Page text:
Croskey’s Corner: Punctuality

by | Jul 25, 2020 | Croskey's Corner | 0 comments

Laugh and the world laughs with you, be prompt and you dine alone.
– Gerald Barzan

The Quality of the Month is Punctuality. It is defined as showing respect for others by doing the right thing at the right time. One of the “I will…” statements is to prepare for unexpected delays. Seems like if you prepared for unexpected delays, you might end up arriving late instead of on time! Indeed, given the difficulties in air travel, being punctual sounds like it could lead to a lot of frustrated waiting. If you make sure you are on time for your flight, you will end up being there in plenty of time to wait in line. In school, if you show up for every meeting on time, you will end up sitting by yourself, waiting for others to arrive. I speak from experience.

Punctuality is one of those “will power” Character Qualities, which can end up sounding more like etiquette or politeness rules, rather than being guidelines for character. In such a case, there is the danger of assuming that only polite people “do” these things. It helps for us to remember that character is more than manners; it is an effective way of thinking about, interacting with, and treating people which makes the world a better place.
A central point to make is that in order to BE punctual, you have to be at the right place at the right time. That describes what we call “Timing.” Some people have it, some don’t. It matters when running backs are looking for “daylight” on the football field. It matters with baseball players hitting a fastball. But in addition to sports, Timing matters in our professional lives. Maybe you obtained a particular job because you happened to be hunting for a job on the day your employer was desperately looking to fill your job.

Good timing is one of those situations where “a miss is as good as a mile.” In no situation is this more crucial than with the well-timed comment by someone influential. Teachers are in this situation frequently. You have a room full of children, who all seem to be coming at you at the same time. For the teacher, timing is everything. Make the appropriate remark at the exact time, and you literally make a student’s day. Wait too long, or make a sarcastic or overly critical comment, and your timing will be awful. Probably most of us have seen that e-mail making the rounds which describes the suicidal teen who, because of a supportive comment, chooses not to go through with his plan to kill himself. Like you, I wondered if that was an urban legend or if it really happened. Regardless, it illustrates how crucial a well-timed comment can be.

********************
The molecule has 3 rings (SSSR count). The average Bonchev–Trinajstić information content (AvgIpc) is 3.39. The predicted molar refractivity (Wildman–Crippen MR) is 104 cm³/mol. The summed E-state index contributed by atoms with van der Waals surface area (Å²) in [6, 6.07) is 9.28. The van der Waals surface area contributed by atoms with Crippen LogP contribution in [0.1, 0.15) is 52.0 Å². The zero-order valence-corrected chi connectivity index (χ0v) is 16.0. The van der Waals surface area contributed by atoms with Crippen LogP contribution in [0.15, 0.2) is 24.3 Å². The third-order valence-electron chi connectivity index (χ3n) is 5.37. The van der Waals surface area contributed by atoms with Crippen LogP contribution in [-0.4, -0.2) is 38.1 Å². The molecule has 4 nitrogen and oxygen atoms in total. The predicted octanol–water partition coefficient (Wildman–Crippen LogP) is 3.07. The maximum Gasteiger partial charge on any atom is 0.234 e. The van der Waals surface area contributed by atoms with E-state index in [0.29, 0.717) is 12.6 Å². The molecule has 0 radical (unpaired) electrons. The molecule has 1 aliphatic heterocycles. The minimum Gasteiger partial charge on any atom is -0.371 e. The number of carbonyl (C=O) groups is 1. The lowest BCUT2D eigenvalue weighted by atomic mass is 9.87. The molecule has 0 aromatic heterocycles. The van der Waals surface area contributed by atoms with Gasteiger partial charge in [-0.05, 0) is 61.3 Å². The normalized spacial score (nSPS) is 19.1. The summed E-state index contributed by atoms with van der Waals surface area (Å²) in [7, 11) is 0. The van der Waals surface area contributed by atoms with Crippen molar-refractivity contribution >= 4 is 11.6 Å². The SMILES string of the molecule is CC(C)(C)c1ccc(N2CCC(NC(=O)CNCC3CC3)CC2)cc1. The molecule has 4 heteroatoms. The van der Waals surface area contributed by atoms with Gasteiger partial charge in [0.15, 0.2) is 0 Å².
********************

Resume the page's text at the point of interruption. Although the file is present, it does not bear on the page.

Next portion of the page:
Deborah Hansen, a veteran teacher from Florida, tells her story of moving into a new school at 5th grade and wanting to “make good.” The class was reading aloud, and Deborah counted ahead to figure out which paragraph she’d have to read when it was her turn. But, as prepared as she was, she read the text too quickly because she was in a hurry for it to be over. Her teacher said to the boy behind her, “Now, would you read that paragraph again so we can understand it this time?” Deborah says that the humiliation, and the shame, which she felt that day, are as fresh as the day she heard it. She spent 15 years as a teacher following the belief that a teacher’s words and attitudes have a lasting impact on the minds and souls of children placed in their paths and that teachers must treat these minds and souls with the tender care which such a gift deserves.

Click here to read Deborah’s story

So, I hope that you make all your flights, keep all your appointments, and never have to wait in line. But, more importantly, I hope that kind words come at just the right moment to you and help you to learn and to grow. But I also wish for you the wisdom to know what to say, who to say it to, and exactly when to say it.

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